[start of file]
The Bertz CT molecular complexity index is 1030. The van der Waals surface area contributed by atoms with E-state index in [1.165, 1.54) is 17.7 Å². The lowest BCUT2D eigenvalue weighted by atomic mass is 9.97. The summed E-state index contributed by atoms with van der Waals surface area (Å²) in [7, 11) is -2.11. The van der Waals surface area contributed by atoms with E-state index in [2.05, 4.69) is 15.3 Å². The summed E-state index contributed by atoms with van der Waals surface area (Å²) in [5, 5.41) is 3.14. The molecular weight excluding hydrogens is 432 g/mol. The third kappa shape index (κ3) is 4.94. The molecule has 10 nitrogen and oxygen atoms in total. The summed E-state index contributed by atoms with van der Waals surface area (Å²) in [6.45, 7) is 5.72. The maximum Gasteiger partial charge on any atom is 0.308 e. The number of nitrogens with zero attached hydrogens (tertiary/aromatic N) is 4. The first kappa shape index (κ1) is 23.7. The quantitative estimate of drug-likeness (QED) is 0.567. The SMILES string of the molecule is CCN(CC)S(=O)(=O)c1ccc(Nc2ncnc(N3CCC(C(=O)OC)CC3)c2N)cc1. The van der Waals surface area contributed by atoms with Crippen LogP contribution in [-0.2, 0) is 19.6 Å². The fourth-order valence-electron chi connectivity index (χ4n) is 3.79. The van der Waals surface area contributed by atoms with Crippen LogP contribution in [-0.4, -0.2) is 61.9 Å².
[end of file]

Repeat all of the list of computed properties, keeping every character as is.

The Bertz CT molecular complexity index is 1030. The van der Waals surface area contributed by atoms with E-state index in [1.165, 1.54) is 17.7 Å². The lowest BCUT2D eigenvalue weighted by atomic mass is 9.97. The summed E-state index contributed by atoms with van der Waals surface area (Å²) in [7, 11) is -2.11. The van der Waals surface area contributed by atoms with E-state index in [2.05, 4.69) is 15.3 Å². The summed E-state index contributed by atoms with van der Waals surface area (Å²) in [5, 5.41) is 3.14. The molecular weight excluding hydrogens is 432 g/mol. The third kappa shape index (κ3) is 4.94. The molecule has 10 nitrogen and oxygen atoms in total. The summed E-state index contributed by atoms with van der Waals surface area (Å²) in [6.45, 7) is 5.72. The maximum Gasteiger partial charge on any atom is 0.308 e. The number of nitrogens with zero attached hydrogens (tertiary/aromatic N) is 4. The first kappa shape index (κ1) is 23.7. The quantitative estimate of drug-likeness (QED) is 0.567. The SMILES string of the molecule is CCN(CC)S(=O)(=O)c1ccc(Nc2ncnc(N3CCC(C(=O)OC)CC3)c2N)cc1. The van der Waals surface area contributed by atoms with Crippen LogP contribution in [-0.2, 0) is 19.6 Å². The fourth-order valence-electron chi connectivity index (χ4n) is 3.79. The van der Waals surface area contributed by atoms with Crippen LogP contribution in [-0.4, -0.2) is 61.9 Å².